Print Key Info As you do your research, follow your background research plan and take notes from your sources of information. These notes will help you write a better summary.
How to write a report There are many different guidelines on preparing a science project report; however, in all cases a report must meet the needs and the expectation of the reader. It must simply answer the questions that the reader has in mind.
A good report is organized, easy to read and free from unrelated material. If you already have guidelines set forth by a science fair committee or an instructor, be sure to follow them. Otherwise, here is a format that you may use to write a science project report.
Following are different sections of a science project report; however, some reports may benefit from additional sections, such as abstracts and bibliographies.
Title For a science project, you probably want a catchy, clever title. Otherwise, try to make it an accurate description of the project. Avoid unnecessary words, while covering the essential purpose of the project.
Whatever title you come up with, get it critiqued by friends, family, or teachers. Introduction and Purpose Sometimes this section is called 'Background'.
Whatever its name, this section introduces the topic of the project, notes any information already available, explains why you are interested in the project, and states the purpose of the project.
If you are going to state references in your report, this is where most of the citations are likely to be, with the actual references listed at the end of the entire report in the form of a bibliography or reference section.
The Hypothesis or Question Explicitly state your hypothesis or question. Materials and Methods List the materials you used in your project and describe the procedure that you used to perform the project.
If you have a photo or diagram of your project, this is a good place to include it.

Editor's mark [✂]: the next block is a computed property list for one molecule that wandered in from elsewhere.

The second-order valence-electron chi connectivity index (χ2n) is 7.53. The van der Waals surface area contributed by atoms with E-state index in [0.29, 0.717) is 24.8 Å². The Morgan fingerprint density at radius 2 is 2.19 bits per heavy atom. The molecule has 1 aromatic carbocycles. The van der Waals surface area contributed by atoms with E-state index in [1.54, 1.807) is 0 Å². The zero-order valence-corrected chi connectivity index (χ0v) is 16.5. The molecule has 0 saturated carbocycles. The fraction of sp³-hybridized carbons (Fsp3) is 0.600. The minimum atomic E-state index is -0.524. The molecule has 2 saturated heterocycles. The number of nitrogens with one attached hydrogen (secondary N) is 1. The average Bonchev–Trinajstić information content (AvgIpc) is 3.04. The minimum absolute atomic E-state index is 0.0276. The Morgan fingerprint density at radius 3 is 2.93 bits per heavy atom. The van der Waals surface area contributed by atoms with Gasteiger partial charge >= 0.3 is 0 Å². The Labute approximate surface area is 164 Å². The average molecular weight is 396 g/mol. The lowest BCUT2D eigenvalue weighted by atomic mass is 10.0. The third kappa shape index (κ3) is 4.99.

Data and Results Data and Results are not the same thing. Some reports will require that they be in separate sections, so make sure you understand the difference between the concepts. Data refers to the actual numbers or other information you obtained in your project.
Data can be presented in tables or charts, if appropriate. The Results section is where the data is manipulated or the hypothesis is tested. Sometimes this analysis will yield tables, graphs, or charts, too.
For example, a table listing the minimum concentration of salt that I can taste in water, with each line in the table being a separate test or trial, would be data. If I average the data or perform a statistical test of a null hypothesis, the information would be the results of the project.Cover Page: Your report needs a cover page.
The cover page may include the project name at the center. The cover page may include the project name at the center. Your name, grade and school at the lower left (or upper left). Science Fair Paper * Using your notes you can make a first-class science fair project by writing a good paper explaining what you did.
Some teachers/judges require less and others more, but it should be organized something like this. For most science fair projects and science experiments, this is the best format.
Reports for science fairs need the entire project written out from start to finish. Your report should include a title page, statement of purpose, hypothesis, materials and procedures, results and .
Typically, an introduction, materials and procedures, results, discussion, conclusion and references are the main parts of any science project presentation or paper. The discussion section of a research paper or project relies on your purpose of the study and analysis of your results.
Information to help you develop a good question for your science fair project. Includes a list of questions to avoid and a self evaluation to help you determine if your question will make a good science fair project.
Sample Conclusions Email. Print. Results. According to my experiments, the Energizer maintained its voltage (dependent. Summarize your science fair project results in a few sentences and use this summary to support your conclusion.
Include key facts from your background research to help explain your results as needed. State whether your results support or contradict your hypothesis.